Watch Katie Rowlett's report
A Somerset-based charity says the cost of living crisis is, in extreme circumstances, pushing those on a low incomes to consider suicide.
According to a new report from Christians Against Poverty (CAP), the average South West household is more than £15,000 in debt, which would take on average 29 years to repay.
The report found that some people in the region had 15 different organisations chasing them for payment.
Penny Smith who is from Nailsea says her life wasn't worth living six years ago. She was at a "point of despair" with mounting bills and no family to help her.
Penny told ITV News: "I'd come through a really bad divorce and left myself in quite a bad financial situation and I really did not know which way to turn.
"I came to a point where I thought I can't go on with this anymore, I don't know how to cope and I prepared everything in my life that time was perhaps now over, it was time for me to leave."
Penny received help from CAP Debt Centre at the Holy Trinity Church in Nailsea. The charity provides sessions that offer practical and emotional support, free budgeting courses, and job clubs to try and get people back into employment.
Nationally CAP has seen a 40 per cent rise in the number of calls to its helpline compared to last year.
The charity has also seen a huge increase in depression for those in debt. The proportion who said they experienced depression has risen from a quarter (24%) last year, to two fifths (41%) this year.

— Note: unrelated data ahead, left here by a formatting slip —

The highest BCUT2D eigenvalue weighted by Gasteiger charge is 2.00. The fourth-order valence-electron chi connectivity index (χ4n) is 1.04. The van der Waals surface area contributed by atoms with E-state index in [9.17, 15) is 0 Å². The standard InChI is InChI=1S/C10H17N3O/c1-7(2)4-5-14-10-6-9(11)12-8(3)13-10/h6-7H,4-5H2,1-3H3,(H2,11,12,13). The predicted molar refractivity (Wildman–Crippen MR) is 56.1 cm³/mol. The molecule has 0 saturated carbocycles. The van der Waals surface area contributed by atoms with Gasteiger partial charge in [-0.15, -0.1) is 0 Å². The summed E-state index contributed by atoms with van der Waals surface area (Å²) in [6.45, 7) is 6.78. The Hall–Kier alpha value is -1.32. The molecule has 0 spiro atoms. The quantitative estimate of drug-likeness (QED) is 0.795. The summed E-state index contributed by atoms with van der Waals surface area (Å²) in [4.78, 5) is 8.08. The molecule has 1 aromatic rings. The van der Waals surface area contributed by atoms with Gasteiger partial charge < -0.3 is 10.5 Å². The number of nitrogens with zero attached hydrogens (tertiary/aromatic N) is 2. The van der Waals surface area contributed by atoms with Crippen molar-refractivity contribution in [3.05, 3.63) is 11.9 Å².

The percentage of Christians Against Poverty clients who said they have attempted or considered suicide, as a way out of their debt, has risen from 28% to 36%.
CAP's Gordano Valley's Debt Centre Manager, Ann Tarr, said: "The reality for families on the lowest incomes here in Bristol and across the South West is many of them just don't have enough money coming in to be able to run their homes, buy the essentials, and feed themselves and their children.
"It's incredibly sad but not surprising that this is leading to more people feeling anxious, depressed and suicidal.
"At Christians Against Poverty, through our free services, we can help people get out of debt, provide them with practical and emotional support, offer free budgeting courses, and job clubs to try and get them back into employment.
"This help often leads to people becoming debt free so they can move forward with their lives and have hope for the future."